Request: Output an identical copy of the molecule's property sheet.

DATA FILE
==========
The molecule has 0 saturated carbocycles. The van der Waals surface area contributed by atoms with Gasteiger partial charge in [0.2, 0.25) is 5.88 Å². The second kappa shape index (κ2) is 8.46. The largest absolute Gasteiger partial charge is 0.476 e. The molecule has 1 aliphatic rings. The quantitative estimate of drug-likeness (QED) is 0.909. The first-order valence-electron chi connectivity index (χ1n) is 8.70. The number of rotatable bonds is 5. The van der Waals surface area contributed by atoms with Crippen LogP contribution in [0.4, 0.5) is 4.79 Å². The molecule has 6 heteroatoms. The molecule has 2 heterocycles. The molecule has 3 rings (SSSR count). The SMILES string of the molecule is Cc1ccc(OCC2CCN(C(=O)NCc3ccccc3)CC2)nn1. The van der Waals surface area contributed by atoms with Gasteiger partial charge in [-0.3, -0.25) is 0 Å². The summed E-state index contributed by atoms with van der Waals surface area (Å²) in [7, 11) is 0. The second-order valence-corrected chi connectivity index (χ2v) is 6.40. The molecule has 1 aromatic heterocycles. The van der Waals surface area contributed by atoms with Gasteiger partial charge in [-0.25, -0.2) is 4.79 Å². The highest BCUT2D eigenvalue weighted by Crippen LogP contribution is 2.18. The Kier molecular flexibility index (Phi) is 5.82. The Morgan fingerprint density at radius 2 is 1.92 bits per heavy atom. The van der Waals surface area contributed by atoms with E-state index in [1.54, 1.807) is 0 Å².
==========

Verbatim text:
The molecule has 0 saturated carbocycles. The van der Waals surface area contributed by atoms with Gasteiger partial charge in [0.2, 0.25) is 5.88 Å². The second kappa shape index (κ2) is 8.46. The largest absolute Gasteiger partial charge is 0.476 e. The molecule has 1 aliphatic rings. The quantitative estimate of drug-likeness (QED) is 0.909. The first-order valence-electron chi connectivity index (χ1n) is 8.70. The number of rotatable bonds is 5. The van der Waals surface area contributed by atoms with Crippen LogP contribution in [0.4, 0.5) is 4.79 Å². The molecule has 6 heteroatoms. The molecule has 2 heterocycles. The molecule has 3 rings (SSSR count). The SMILES string of the molecule is Cc1ccc(OCC2CCN(C(=O)NCc3ccccc3)CC2)nn1. The van der Waals surface area contributed by atoms with Gasteiger partial charge in [-0.3, -0.25) is 0 Å². The summed E-state index contributed by atoms with van der Waals surface area (Å²) in [7, 11) is 0. The second-order valence-corrected chi connectivity index (χ2v) is 6.40. The molecule has 1 aromatic heterocycles. The van der Waals surface area contributed by atoms with Gasteiger partial charge in [-0.25, -0.2) is 4.79 Å². The highest BCUT2D eigenvalue weighted by Crippen LogP contribution is 2.18. The Kier molecular flexibility index (Phi) is 5.82. The Morgan fingerprint density at radius 2 is 1.92 bits per heavy atom. The van der Waals surface area contributed by atoms with E-state index in [1.54, 1.807) is 0 Å².